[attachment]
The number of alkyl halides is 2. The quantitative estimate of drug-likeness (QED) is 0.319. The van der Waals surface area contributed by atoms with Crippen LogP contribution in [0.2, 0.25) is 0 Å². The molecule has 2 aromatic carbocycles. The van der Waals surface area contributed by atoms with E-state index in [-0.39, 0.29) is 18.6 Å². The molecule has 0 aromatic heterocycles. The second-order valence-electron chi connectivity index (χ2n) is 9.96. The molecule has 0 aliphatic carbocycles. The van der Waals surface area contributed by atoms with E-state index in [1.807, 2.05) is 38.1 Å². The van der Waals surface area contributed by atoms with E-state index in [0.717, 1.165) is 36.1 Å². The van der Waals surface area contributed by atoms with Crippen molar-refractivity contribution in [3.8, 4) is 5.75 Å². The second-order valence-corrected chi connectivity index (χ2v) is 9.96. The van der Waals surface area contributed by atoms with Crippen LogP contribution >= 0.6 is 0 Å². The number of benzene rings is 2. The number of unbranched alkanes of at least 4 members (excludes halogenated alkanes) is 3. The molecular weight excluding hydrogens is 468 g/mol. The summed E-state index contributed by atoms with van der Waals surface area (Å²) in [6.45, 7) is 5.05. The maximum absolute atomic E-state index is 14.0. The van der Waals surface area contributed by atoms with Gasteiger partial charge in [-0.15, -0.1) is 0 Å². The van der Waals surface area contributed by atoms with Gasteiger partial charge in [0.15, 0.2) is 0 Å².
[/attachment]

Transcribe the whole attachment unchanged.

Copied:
The number of alkyl halides is 2. The quantitative estimate of drug-likeness (QED) is 0.319. The van der Waals surface area contributed by atoms with Crippen LogP contribution in [0.2, 0.25) is 0 Å². The molecule has 2 aromatic carbocycles. The van der Waals surface area contributed by atoms with E-state index in [-0.39, 0.29) is 18.6 Å². The molecule has 0 aromatic heterocycles. The second-order valence-electron chi connectivity index (χ2n) is 9.96. The molecule has 0 aliphatic carbocycles. The van der Waals surface area contributed by atoms with E-state index in [1.807, 2.05) is 38.1 Å². The van der Waals surface area contributed by atoms with E-state index in [0.717, 1.165) is 36.1 Å². The van der Waals surface area contributed by atoms with Crippen molar-refractivity contribution in [3.8, 4) is 5.75 Å². The second-order valence-corrected chi connectivity index (χ2v) is 9.96. The van der Waals surface area contributed by atoms with Crippen LogP contribution >= 0.6 is 0 Å². The number of benzene rings is 2. The number of unbranched alkanes of at least 4 members (excludes halogenated alkanes) is 3. The molecular weight excluding hydrogens is 468 g/mol. The summed E-state index contributed by atoms with van der Waals surface area (Å²) in [6.45, 7) is 5.05. The maximum absolute atomic E-state index is 14.0. The van der Waals surface area contributed by atoms with Gasteiger partial charge in [-0.15, -0.1) is 0 Å². The van der Waals surface area contributed by atoms with Gasteiger partial charge in [0.15, 0.2) is 0 Å².